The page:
The head of Yemen's powerful Houthi rebel group, Abdel-Malek al-Houthi, has claimed that the embattled president has not make a serious effort to implement a peace deal he signed with the Houthis in September, which was brokered by the UN.
Al-Houthi also warned Tuesday in a televised speech that all "options are open" in action against Yemeni President Abed Rabbo Mansour Hadi, just hours after Houthi fighters took over the presidential palace and battled guards at Hadi's residence.
"No one, the president or anyone else, will be above our measures if they stand to implement a conspiracy against this country," he warned.
The rebel commander also said that the UN Security Council will not benefit from "any measures" they wish to take.
"We are ready to face the consequences, regardless of what they are," he said.
UN Security Council backs Hadi
In response, UN Secretary-General Ban Ki-moon said he was "gravely concerned", and called for an immediate halt to the fighting. He also condemned the kidnapping of Hadi's chief of staff, Ahmed Awad bin Mubarak, and called for his release.
The UN Security Council held an emergency meeting concerning the crisis in Yemen on Tuesday. The council condemned an attack by Houthi rebels on Yemen's presidential palace and voiced strong support for the President Hadi.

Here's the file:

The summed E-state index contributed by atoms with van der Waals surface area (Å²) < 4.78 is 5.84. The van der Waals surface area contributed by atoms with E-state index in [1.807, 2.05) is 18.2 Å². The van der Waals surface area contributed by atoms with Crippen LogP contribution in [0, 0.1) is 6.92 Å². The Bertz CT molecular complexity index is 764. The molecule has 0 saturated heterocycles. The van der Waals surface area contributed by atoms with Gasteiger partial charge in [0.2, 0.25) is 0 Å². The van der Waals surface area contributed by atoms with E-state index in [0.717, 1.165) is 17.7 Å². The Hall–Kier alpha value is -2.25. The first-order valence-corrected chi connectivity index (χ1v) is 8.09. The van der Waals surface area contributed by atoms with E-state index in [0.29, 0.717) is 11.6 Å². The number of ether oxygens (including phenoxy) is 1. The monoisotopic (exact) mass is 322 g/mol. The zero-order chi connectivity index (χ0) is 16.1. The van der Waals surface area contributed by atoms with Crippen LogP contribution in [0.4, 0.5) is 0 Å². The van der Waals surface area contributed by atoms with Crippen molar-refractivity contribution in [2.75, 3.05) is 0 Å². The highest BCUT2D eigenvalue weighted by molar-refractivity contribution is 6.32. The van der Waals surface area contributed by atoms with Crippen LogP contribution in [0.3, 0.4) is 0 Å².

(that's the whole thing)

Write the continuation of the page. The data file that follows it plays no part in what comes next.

In a statement adopted by the 15 members, the council said Hadi "is the legitimate authority" and that "all parties and political actors in Yemen must stand with President Hadi, Prime Minister [Khaled] Bahah, and Yemen's cabinet to keep the country on track to stability and security."
UN envoy to restore stability
UN envoy Jamal Benomar told the council that the Shiite militia, known as the Houthis, had launched a "massive attack using heavy weapons" on the palace, a diplomat present at the closed meeting told the AFP news agency.
The envoy, who briefed the Security Council from Doha by video link, said he would travel to Yemen's capital Sanaa immediately to try to help restore stability.
Hadi's government has been a crucial ally of the United States in its fight against al Qaeda terrorists. Yemen's branch of al Qaeda is believed to be especially dangerous; recently, it claimed responsibility for the Charlie Hebdo attacks in Paris which left 17 dead.
Rebel leader al-Houthi, however, has that linking "what happened [in Paris] with Yemen and al Qaeda is a foreign plot" against his country, and condemned "affronts to Islam," apparently referring to the Charlie Hebdo cartoons.
dj/cmk (AFP, dpa, Reuters)